Event: Sexualities in Contemporary Southeast Asia: Ethnography and Critique – Call for papers (June 2012)

Cfp Deadline: 1 June 2012

Proposed Panel at the ASEASUK Conference,

Date: 7-9 September 2012
Venue: Durham University, UK
Convenor: Jun Zubillaga-Pow, King’s College London

The dialectics between the prevailing neoliberal system in Southeast Asia and the intricate lives of sexual minorities are posing discursive challenges to global political thought. While Western theorists, such as Judith Butler (2011), are calling for Queer Theory to be recast “at a critical distance from the neoliberal celebration and normalisation of difference”, scholars and activists working in the global South in general and Southeast Asia in particular are reviewing their strategic responses to these pertinent issues that has and will come to trouble Queer Southeast Asian communities now and in the near future.

Precisely because the appeal of advanced technological and transnational migration has remained virile especially for a developing Southeast Asia, queer subjects have been subsumed under a heteronormative economics without knowledge of their precariousness as individuals or as a marginalised collective. From the gay heterotopias of Malaysia and Indochina to the new world-making of Filipino and Indonesian queer artists and web-users, the identitarian administration of the state and her people has revealed non-exclusionary forms of governmentality.

Coming after the decades of warfare and civil unrests, this colloquium inspects how the citizenry of Southeast Asia has circumvented the might of the authorities and has made plausible a politics of recognition. It is vis-à-vis the everyday homosociality of production and consumption – cinema, music, literature and other social media – that Queer discourses become charged with a counter-hegemonic potentiality. It is in tandem with such a politics of redistribution that the limits of being queer or normal can be realigned.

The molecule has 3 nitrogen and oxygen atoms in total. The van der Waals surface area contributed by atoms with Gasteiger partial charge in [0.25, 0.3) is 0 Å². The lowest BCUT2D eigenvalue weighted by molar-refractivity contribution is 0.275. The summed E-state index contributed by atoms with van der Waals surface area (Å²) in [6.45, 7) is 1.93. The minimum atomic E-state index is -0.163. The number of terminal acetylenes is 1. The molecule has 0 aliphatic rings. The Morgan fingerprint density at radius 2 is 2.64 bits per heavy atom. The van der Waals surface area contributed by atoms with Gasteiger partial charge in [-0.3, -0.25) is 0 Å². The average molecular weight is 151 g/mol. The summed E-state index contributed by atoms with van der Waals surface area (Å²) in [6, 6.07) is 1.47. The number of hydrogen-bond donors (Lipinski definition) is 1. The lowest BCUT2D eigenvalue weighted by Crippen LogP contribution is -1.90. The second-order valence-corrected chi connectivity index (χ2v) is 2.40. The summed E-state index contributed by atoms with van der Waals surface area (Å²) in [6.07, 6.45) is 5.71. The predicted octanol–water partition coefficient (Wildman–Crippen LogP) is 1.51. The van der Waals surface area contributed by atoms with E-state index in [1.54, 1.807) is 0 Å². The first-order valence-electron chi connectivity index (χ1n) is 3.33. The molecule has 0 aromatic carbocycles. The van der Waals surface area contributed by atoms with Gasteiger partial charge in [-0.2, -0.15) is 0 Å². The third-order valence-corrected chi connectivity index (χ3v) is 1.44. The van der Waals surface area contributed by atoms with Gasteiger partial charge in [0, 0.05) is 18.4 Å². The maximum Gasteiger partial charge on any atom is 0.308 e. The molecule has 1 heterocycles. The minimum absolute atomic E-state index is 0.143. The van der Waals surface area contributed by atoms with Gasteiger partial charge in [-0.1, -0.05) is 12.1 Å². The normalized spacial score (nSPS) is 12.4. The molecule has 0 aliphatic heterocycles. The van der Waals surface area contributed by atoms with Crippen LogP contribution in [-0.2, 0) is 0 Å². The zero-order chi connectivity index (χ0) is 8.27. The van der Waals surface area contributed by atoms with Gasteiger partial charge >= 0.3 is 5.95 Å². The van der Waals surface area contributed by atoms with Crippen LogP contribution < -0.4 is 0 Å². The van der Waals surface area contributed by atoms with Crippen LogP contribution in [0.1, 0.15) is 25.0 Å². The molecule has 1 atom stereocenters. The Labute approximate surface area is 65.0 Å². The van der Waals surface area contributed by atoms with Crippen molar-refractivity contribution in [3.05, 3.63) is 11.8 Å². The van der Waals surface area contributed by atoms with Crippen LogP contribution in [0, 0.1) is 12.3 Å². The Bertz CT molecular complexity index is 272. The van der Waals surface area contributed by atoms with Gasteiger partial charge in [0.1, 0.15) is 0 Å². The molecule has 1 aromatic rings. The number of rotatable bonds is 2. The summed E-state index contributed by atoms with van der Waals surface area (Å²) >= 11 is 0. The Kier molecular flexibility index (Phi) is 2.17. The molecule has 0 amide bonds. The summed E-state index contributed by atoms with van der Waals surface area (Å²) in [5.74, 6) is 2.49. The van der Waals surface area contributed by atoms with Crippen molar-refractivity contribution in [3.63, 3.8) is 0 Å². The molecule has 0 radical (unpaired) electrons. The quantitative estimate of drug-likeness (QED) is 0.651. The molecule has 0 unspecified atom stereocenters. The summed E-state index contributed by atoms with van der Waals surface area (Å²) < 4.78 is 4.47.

This panel is interested in sexualities and their intersections with the critical tropes of Nationalism, Migration, Technology, Neoliberalism, Governmentality, the Arts and/or Queer Theory. Papers of 20-minutes are welcome from academics and postgraduates researching in Anthropology, Sociology, Geography, Languages and Literature, Media, Culture and Communication Studies, as well as other relevant disciplines.

Please send the title of your paper and an abstract of 250 words to the convenor Jun Zubillaga-Pow (jun.zubillaga-pow@kcl.ac.uk) by Friday 1 June 2012.


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